This is a poignant story of longing and hope during the American Jazz age in Depression-era Chicago. The realities of prejudice are evident, though the characters try to underscore the fact that color is irrelevant. Lyrics of hymns are intertwined and help advance the story.

Rose Sorensen loves to sing, but she’s been raised to believe that it’s wrong to sing worldly songs. But everything changes when she hears Theo Chastain perform at a local jazz club. They are drawn to each other through their love of music, and she is forced to face prejudices that she never envisioned. Can she make her family see that all music comes from God as she disobeys them to sing with Theo? Will the world force them apart, or can love truly overcome anything? (HOWARD, Apr., 336 pp., $14.99)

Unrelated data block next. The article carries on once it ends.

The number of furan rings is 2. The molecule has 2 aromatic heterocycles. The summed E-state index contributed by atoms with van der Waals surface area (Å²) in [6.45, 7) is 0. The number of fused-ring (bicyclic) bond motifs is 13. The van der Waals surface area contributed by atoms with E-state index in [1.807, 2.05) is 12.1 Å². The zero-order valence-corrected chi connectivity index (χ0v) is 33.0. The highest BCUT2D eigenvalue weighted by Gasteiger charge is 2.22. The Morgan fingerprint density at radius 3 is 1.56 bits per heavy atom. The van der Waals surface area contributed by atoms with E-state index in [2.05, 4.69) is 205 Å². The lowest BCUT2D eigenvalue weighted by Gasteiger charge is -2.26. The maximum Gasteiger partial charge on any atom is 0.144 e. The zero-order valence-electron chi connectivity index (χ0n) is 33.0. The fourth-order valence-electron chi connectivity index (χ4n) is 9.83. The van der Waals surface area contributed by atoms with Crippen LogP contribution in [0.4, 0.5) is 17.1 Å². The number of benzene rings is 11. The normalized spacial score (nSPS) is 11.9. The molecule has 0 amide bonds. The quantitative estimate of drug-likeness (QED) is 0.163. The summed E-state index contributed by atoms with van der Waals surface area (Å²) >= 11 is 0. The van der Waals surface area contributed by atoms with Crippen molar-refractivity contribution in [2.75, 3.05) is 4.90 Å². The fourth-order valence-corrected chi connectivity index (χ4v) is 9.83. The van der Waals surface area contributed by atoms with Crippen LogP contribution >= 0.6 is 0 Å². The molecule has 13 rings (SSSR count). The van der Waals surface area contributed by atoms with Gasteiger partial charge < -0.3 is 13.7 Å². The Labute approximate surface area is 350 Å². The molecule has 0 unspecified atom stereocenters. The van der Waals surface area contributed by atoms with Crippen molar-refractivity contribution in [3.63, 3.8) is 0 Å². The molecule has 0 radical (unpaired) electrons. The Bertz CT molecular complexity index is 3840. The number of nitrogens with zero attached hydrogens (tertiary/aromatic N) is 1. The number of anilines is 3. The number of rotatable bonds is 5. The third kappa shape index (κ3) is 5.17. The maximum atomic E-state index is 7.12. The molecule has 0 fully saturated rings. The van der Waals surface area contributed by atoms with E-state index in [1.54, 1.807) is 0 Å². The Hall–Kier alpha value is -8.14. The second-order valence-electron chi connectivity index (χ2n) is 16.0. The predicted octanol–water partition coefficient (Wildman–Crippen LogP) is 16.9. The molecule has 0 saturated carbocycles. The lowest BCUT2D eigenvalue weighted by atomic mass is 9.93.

Reviewed by: 
Leslie L. McKee